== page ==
The second launch of China's heaviest satellite launch vehicle, the Long March-5 on Sunday evening has failed according to officials.
The rocket was launched at 7.23 pm (local time) and it was then that the abnormality arose which led to the failure of the mission.
It was not clear from the live broadcast whether anything had gone wrong. It is not clear how the timetable for that mission will be affected by the failed launch.
Last month China successfully launched the Long March-4B, its first X-ray space telescope to study black holes, pulsars and gamma-ray bursts.
It said the satellite will operate on geosynchronous orbit and provide communications services over China's territory - boosting internet access and providing access to more television channels. Details of the failure were not immediately available.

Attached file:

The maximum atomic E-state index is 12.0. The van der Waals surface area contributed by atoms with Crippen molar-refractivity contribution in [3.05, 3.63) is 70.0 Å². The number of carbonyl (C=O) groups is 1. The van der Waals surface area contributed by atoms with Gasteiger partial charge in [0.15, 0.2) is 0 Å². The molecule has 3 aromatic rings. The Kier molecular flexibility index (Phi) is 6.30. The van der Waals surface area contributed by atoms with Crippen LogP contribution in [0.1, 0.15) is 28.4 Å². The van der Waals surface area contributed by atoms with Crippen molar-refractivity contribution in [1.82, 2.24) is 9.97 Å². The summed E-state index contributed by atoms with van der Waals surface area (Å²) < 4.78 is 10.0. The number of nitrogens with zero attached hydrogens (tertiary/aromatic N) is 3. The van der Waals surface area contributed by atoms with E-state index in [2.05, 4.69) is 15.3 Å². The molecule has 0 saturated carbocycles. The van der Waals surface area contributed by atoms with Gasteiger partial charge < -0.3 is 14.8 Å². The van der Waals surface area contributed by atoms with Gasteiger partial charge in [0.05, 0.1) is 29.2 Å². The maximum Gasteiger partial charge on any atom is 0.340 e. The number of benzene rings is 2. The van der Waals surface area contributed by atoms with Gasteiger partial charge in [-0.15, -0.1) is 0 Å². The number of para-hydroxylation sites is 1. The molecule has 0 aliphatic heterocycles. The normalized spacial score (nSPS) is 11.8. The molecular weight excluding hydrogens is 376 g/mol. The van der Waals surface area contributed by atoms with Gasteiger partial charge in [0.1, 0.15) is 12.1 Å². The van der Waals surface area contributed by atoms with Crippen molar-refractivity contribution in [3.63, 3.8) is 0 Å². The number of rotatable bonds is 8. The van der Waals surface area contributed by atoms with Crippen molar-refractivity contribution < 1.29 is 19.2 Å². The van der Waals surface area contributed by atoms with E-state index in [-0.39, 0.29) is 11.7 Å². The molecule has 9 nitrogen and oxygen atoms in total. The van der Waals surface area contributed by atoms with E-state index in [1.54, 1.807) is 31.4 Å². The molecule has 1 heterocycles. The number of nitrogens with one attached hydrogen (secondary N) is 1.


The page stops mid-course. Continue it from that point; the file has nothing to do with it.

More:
The launch was the final scheduled test for the Long March-5 series before it will send the Chang'e-5 lunar probe into space in the second half of the year.
The Long March-5 Y2 was fuelled with liquid hydrogen, kerosene and liquid oxygen and the process of filling propellant reportedly began from Saturday.
Long March-5 Y2 is created to carry up to 25 tons of payload into low orbit, which makes it the second most powerful rocket in the world after the United State's Delta IV Heavy.
And in April, the country's first cargo spacecraft completed docking with an orbiting space lab - a key step toward China's goal of having a crewed space station by 2022.